The Tapestry tool project is creating a new model for online course content: One that is learner-centered, constructivist, and emphasizes content co-creation. Tapestry will allow for greater collaborative functionality in developing branching, remixable (e.g., a user can reorder, add, or remove elements, based on their needs), and extensible interactive online-modules. Tapestry will also enhance student-faculty co-creation, and the quality and sustainability of online courseware.
To illustrate Tapestry functionality, one of the four planned modules is available to view at year1.tapestry-tool.com. Here is a case scenario for the use of Tapestry within an educational setting: Sylvia, a Psychology instructor, uses Tapestry to allow students to interact and explore the Intercultural Understanding module. In Year 2, Sylvia will be able to author custom branches, for example, by adding a branch to an article she thinks is relevant to the topic of “Contact Theory.” Moreover, students can modify her edited module: they can build branches off the module (e.g., by linking to a YouTube video) or create new links between Sylvia’s content. The students can then submit “drafts” of those additions/changes and the course’s teaching assistant can provide feedback. The final submissions will then become integrated with Sylvia’s module and can be made visible to the class as a whole: a clear example of student-faculty co-creation. At the end of the course, Sylvia can then review the students’ contributions and retains some of them for the next section of her course—and the student-faculty co-creation continues.
In addition to developing the Tapestry tool interface, four modules that explore aspects of living in a diverse world are planned:
1) Intercultural Understanding
2) Gender and Sexuality
3) Indigenous Communities
These interactive online educational modules will serve as a testing ground for Tapestry, and can be used in multiple contexts at UBC (e.g., undergraduate courses, continuing education) or remixed to suit unique external contexts (e.g., adaptations for children).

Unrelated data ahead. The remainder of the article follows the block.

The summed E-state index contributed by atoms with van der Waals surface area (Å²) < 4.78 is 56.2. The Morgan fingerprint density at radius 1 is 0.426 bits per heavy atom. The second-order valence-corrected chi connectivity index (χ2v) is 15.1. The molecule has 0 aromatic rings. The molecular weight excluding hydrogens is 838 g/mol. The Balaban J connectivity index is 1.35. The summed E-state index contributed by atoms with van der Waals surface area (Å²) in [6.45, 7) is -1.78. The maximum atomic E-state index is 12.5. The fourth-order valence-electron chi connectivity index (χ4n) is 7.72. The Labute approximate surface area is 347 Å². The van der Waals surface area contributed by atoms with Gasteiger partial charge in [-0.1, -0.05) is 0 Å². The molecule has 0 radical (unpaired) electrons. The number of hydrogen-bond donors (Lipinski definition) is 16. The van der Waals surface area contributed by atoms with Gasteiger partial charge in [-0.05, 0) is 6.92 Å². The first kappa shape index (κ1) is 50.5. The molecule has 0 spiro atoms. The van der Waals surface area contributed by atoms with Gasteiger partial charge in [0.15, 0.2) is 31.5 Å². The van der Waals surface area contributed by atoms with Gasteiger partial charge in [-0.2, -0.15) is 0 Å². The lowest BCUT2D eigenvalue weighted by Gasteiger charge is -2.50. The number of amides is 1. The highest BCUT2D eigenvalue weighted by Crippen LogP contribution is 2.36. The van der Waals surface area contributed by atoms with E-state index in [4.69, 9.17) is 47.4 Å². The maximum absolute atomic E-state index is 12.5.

Initial development of a video player for Tapestry was developed using the HTML5 Package (H5P) platform. Through modifications of the H5P video player were developed our first interactive learning module on Intercultural Understanding. For Tapestry version 2.0, the overarching interface will be developed using the D3 platform, with the interactive H5P video player embedded. Development of Tapestry 2.0 within the D3 platform will reduce the linearity of the interface, thus allowing for greater user control in creating connections between content.
Students who have the opportunity to interact with, remix or extend the modules for living in a diverse world will benefit from the content of those modules; and their remixes and extensions will benefit the UBC community as a whole. The sustained benefits to students will include the emergence of new modes of teaching and learning, and the ability for students to benefit from their use of Tapestry by being able to link their contributions to particular modules to their ePortfolios.
Instructors who use Tapestry in their courses will allow for more engaging modes of teaching, such as constructivist approaches, problem-based learning, and faculty-student co-creation of course content. In addition, any student-faculty co-created content from one section of a course can be carried forward into the next section of the same course. Moreover, instructors who use the modules for living in a diverse world within their courses should improve learning outcomes related to the topics covered.